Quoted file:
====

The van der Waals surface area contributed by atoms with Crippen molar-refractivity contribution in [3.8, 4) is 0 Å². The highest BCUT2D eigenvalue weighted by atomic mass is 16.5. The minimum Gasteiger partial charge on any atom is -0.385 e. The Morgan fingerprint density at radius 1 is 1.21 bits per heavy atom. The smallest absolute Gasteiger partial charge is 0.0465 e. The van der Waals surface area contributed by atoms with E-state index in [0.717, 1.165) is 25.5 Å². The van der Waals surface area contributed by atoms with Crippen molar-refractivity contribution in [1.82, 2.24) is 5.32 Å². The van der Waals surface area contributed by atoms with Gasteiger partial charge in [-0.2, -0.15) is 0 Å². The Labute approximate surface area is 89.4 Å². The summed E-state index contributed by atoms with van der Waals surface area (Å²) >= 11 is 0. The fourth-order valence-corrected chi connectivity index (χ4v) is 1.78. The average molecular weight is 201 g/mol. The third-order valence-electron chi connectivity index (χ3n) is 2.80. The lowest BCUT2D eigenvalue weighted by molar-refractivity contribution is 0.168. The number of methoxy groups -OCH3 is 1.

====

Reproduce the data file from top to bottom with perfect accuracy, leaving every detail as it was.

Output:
The van der Waals surface area contributed by atoms with Crippen molar-refractivity contribution in [3.8, 4) is 0 Å². The highest BCUT2D eigenvalue weighted by atomic mass is 16.5. The minimum Gasteiger partial charge on any atom is -0.385 e. The Morgan fingerprint density at radius 1 is 1.21 bits per heavy atom. The smallest absolute Gasteiger partial charge is 0.0465 e. The van der Waals surface area contributed by atoms with E-state index in [0.717, 1.165) is 25.5 Å². The van der Waals surface area contributed by atoms with Crippen molar-refractivity contribution in [1.82, 2.24) is 5.32 Å². The van der Waals surface area contributed by atoms with Gasteiger partial charge in [-0.2, -0.15) is 0 Å². The Labute approximate surface area is 89.4 Å². The summed E-state index contributed by atoms with van der Waals surface area (Å²) >= 11 is 0. The fourth-order valence-corrected chi connectivity index (χ4v) is 1.78. The average molecular weight is 201 g/mol. The third-order valence-electron chi connectivity index (χ3n) is 2.80. The lowest BCUT2D eigenvalue weighted by molar-refractivity contribution is 0.168. The number of methoxy groups -OCH3 is 1.